Albright and President of Kosovo discuss women’s role in peacemaking

Albright and President of Kosovo discuss women’s role in peacemaking


President of Kosovo Atifete Jahjaga and former U.S. Secretary of State Madeleine Albright  spoke Sept. 30 in Gaston Hall on the involvement of women in peace processes. Ambassador Melanne Verveer, who serves as the executive director of the Georgetown Institute for Women, Peace and Security, mediated the symposium, and the discussion was followed by brief question and answer sessions with students.

The event coincided with the release of the Georgetown Institute for Women, Peace and Security’s report on women’s political participation in peace processes in Northern Ireland, Guatemala, Kenya, and the Philippines. It also included remarks by an expert panel composed of Dr. Monica McWilliams of Ireland, Dr. Claudia Paz y Paz of Guatemala, Njeri Kaberi of Kenya, and Professor Miriam Coronel Ferrer of the Philippines.

Called a “force for women’s political participation around the world” by Verveer, Jahjaga began her remarks by providing context of Kosovo and the roles women played in the reconciliation of post-war Kosovo.

“Women in Kosovo have been a strong pillar of our society through every stage our country has gone through,” Jahjaga said. “They have become a backbone … keeping our society together, holding them straight and organizing them publicly in order to resist the regime of Serbia.”

According to Jahjaga, Kosovar women mobilized and fought against the many human rights violations occurring across the nation during the 1990s. This included providing medical assistance and supplies to victims, marching from the capital to bring food to villages under siege, and compiling evidence to show to the international community of the crimes against humanity that were occurring daily in Kosovo. Jahjaga emphasized mobilizing helped the women succeed in spreading their message of peace and to gain access to the official decision making process.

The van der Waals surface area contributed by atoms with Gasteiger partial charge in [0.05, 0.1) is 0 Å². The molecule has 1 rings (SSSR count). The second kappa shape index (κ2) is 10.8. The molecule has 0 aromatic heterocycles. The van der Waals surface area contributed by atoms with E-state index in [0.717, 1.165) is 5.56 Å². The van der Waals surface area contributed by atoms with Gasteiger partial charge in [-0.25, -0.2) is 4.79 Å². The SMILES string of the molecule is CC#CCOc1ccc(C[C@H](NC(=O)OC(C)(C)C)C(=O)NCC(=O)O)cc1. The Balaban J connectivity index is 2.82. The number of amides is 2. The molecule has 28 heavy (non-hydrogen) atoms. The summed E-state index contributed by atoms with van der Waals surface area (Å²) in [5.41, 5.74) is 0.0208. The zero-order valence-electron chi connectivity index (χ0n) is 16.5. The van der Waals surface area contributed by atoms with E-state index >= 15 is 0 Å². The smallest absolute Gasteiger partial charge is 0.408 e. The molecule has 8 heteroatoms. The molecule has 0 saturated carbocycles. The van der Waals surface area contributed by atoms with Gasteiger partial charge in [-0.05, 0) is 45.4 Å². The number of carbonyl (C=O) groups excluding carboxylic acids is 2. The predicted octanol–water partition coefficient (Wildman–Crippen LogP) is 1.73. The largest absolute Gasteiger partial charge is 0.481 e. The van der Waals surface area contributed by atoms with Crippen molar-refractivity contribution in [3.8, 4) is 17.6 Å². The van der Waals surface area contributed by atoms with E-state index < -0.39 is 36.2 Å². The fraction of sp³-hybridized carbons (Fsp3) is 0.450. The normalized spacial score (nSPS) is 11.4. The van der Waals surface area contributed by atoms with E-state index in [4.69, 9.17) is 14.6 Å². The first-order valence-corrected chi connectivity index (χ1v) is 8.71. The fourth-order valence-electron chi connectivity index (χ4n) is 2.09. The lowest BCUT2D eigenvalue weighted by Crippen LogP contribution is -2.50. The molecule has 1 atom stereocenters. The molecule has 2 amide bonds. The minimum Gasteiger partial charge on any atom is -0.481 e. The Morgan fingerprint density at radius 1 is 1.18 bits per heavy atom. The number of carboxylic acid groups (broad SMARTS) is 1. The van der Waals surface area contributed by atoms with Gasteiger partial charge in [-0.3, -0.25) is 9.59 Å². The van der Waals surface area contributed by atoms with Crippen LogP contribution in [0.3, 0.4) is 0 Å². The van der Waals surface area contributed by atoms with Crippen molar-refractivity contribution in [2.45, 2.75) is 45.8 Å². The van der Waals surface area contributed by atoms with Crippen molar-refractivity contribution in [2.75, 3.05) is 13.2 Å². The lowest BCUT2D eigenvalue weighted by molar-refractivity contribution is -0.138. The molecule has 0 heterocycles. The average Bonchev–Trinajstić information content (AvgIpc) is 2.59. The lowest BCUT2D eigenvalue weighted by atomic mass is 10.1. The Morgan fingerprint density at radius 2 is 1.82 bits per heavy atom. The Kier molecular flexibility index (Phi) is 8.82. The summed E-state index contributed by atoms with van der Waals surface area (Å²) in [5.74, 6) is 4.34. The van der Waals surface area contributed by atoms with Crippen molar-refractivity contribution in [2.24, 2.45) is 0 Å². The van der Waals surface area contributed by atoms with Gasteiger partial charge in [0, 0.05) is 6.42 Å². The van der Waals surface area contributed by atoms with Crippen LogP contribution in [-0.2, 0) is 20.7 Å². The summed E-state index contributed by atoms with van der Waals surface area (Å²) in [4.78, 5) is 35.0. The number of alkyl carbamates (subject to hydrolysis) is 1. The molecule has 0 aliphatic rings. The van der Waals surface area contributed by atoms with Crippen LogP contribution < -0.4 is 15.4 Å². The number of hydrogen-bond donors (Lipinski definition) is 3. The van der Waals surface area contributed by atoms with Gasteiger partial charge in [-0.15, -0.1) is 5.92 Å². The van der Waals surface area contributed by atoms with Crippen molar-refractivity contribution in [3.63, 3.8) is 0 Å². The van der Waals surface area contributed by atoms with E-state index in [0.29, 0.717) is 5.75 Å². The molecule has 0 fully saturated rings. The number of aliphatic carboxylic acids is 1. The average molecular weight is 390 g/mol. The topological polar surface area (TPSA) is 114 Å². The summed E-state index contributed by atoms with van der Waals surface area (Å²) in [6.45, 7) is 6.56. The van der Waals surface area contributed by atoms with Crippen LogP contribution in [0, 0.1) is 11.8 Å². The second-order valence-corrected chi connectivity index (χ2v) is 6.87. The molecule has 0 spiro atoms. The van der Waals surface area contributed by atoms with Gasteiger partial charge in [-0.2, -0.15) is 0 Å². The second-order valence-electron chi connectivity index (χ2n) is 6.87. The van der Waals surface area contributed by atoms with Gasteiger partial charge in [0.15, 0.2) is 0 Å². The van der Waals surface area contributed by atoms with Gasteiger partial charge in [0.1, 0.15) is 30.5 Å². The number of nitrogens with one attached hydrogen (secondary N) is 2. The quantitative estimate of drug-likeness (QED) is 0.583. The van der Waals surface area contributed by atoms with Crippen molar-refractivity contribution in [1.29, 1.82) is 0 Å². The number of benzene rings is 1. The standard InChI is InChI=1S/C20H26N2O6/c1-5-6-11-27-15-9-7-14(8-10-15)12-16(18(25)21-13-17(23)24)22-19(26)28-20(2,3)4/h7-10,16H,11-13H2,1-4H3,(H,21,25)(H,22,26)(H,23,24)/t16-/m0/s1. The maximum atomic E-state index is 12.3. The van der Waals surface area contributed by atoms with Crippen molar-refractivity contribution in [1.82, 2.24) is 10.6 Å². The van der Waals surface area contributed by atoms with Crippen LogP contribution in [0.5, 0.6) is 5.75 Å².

“We have been very active in incorporating into our law a quota percentage for the representation of women within the institutional life in Kosovo,” Jahjaga said, referring to the 30 percent of seats in parliament that are now occupied by women. “Women organized informally in the beginning, and now they form caucuses of the parliament in order to address the issues related to women and children in our country.”

Secretary Albright, who assisted in bringing an end to the conflict in Kosovo on behalf of the United States, agreed with Jahjaga on women being the backbone of the country during and after the war.

“Women wanted to become agents of change rather than victims,” Albright said. She then emphasized the capabilities of women to look to the future to improve society.

Albright championed female participation in politics in the discussion. When asked how to involve more women in decision-making, Albright suggested making education about public service more available to women and strengthening the support system for female civil service workers.

“I am a feminist. When women are involved economically and politically, societies are more stable,” Albright said. “The more women there are in parliaments and as ministers makes all the difference.”

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Lindsay Reilly

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